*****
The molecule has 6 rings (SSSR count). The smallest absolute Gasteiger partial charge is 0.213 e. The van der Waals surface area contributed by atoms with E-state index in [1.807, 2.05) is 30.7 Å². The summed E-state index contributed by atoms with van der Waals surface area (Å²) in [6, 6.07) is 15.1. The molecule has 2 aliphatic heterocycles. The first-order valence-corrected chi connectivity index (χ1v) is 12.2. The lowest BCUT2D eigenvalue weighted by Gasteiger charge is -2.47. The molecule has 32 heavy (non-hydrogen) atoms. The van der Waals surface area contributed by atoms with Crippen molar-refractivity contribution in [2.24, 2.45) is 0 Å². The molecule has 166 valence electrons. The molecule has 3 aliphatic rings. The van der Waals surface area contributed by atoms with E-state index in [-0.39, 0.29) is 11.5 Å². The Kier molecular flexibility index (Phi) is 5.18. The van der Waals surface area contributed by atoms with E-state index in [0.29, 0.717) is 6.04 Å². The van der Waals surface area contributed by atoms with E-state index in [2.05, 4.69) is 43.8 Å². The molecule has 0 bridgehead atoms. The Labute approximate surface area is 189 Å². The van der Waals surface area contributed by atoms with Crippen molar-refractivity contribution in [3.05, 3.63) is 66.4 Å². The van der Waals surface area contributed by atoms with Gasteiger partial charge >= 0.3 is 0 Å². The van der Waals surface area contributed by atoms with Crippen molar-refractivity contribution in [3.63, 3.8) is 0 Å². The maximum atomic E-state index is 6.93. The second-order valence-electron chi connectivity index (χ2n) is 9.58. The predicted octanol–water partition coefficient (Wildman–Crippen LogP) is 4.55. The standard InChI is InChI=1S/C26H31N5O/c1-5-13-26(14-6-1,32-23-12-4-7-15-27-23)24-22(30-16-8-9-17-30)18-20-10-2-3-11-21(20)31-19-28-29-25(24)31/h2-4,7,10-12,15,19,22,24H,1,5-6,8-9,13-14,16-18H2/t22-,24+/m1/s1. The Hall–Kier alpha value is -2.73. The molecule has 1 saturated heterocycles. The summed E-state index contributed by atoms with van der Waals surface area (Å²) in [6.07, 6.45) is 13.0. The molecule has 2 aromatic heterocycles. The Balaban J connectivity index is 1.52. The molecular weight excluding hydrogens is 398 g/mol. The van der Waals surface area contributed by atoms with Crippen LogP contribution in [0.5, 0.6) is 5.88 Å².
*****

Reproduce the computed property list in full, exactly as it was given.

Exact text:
The molecule has 6 rings (SSSR count). The smallest absolute Gasteiger partial charge is 0.213 e. The van der Waals surface area contributed by atoms with E-state index in [1.807, 2.05) is 30.7 Å². The summed E-state index contributed by atoms with van der Waals surface area (Å²) in [6, 6.07) is 15.1. The molecule has 2 aliphatic heterocycles. The first-order valence-corrected chi connectivity index (χ1v) is 12.2. The lowest BCUT2D eigenvalue weighted by Gasteiger charge is -2.47. The molecule has 32 heavy (non-hydrogen) atoms. The van der Waals surface area contributed by atoms with Crippen molar-refractivity contribution in [2.24, 2.45) is 0 Å². The molecule has 166 valence electrons. The molecule has 3 aliphatic rings. The van der Waals surface area contributed by atoms with E-state index in [-0.39, 0.29) is 11.5 Å². The Kier molecular flexibility index (Phi) is 5.18. The van der Waals surface area contributed by atoms with E-state index in [0.29, 0.717) is 6.04 Å². The van der Waals surface area contributed by atoms with E-state index in [2.05, 4.69) is 43.8 Å². The molecule has 0 bridgehead atoms. The Labute approximate surface area is 189 Å². The van der Waals surface area contributed by atoms with Crippen molar-refractivity contribution in [3.05, 3.63) is 66.4 Å². The van der Waals surface area contributed by atoms with Gasteiger partial charge >= 0.3 is 0 Å². The van der Waals surface area contributed by atoms with Crippen molar-refractivity contribution in [3.63, 3.8) is 0 Å². The maximum atomic E-state index is 6.93. The second-order valence-electron chi connectivity index (χ2n) is 9.58. The predicted octanol–water partition coefficient (Wildman–Crippen LogP) is 4.55. The standard InChI is InChI=1S/C26H31N5O/c1-5-13-26(14-6-1,32-23-12-4-7-15-27-23)24-22(30-16-8-9-17-30)18-20-10-2-3-11-21(20)31-19-28-29-25(24)31/h2-4,7,10-12,15,19,22,24H,1,5-6,8-9,13-14,16-18H2/t22-,24+/m1/s1. The Hall–Kier alpha value is -2.73. The molecule has 1 saturated heterocycles. The summed E-state index contributed by atoms with van der Waals surface area (Å²) in [6.07, 6.45) is 13.0. The molecule has 2 aromatic heterocycles. The Balaban J connectivity index is 1.52. The molecular weight excluding hydrogens is 398 g/mol. The van der Waals surface area contributed by atoms with Crippen LogP contribution in [0.5, 0.6) is 5.88 Å².